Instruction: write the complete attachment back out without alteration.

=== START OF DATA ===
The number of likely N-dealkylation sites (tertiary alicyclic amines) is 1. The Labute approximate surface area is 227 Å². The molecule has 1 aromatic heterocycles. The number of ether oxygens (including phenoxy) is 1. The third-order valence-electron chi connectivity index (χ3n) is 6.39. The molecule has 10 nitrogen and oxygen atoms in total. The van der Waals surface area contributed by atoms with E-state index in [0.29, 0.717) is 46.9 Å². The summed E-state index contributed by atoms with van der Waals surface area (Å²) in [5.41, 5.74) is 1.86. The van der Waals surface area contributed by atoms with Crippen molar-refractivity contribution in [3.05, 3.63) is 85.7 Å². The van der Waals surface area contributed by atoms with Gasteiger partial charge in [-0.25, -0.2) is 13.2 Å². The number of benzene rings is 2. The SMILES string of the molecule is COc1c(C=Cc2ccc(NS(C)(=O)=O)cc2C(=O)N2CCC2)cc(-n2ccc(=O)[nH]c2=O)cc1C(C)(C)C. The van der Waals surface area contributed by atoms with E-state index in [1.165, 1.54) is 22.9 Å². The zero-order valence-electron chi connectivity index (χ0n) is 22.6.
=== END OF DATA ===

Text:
The number of likely N-dealkylation sites (tertiary alicyclic amines) is 1. The Labute approximate surface area is 227 Å². The molecule has 1 aromatic heterocycles. The number of ether oxygens (including phenoxy) is 1. The third-order valence-electron chi connectivity index (χ3n) is 6.39. The molecule has 10 nitrogen and oxygen atoms in total. The van der Waals surface area contributed by atoms with E-state index in [0.29, 0.717) is 46.9 Å². The summed E-state index contributed by atoms with van der Waals surface area (Å²) in [5.41, 5.74) is 1.86. The van der Waals surface area contributed by atoms with Crippen molar-refractivity contribution in [3.05, 3.63) is 85.7 Å². The van der Waals surface area contributed by atoms with Gasteiger partial charge in [-0.25, -0.2) is 13.2 Å². The number of benzene rings is 2. The SMILES string of the molecule is COc1c(C=Cc2ccc(NS(C)(=O)=O)cc2C(=O)N2CCC2)cc(-n2ccc(=O)[nH]c2=O)cc1C(C)(C)C. The van der Waals surface area contributed by atoms with E-state index in [1.165, 1.54) is 22.9 Å². The zero-order valence-electron chi connectivity index (χ0n) is 22.6.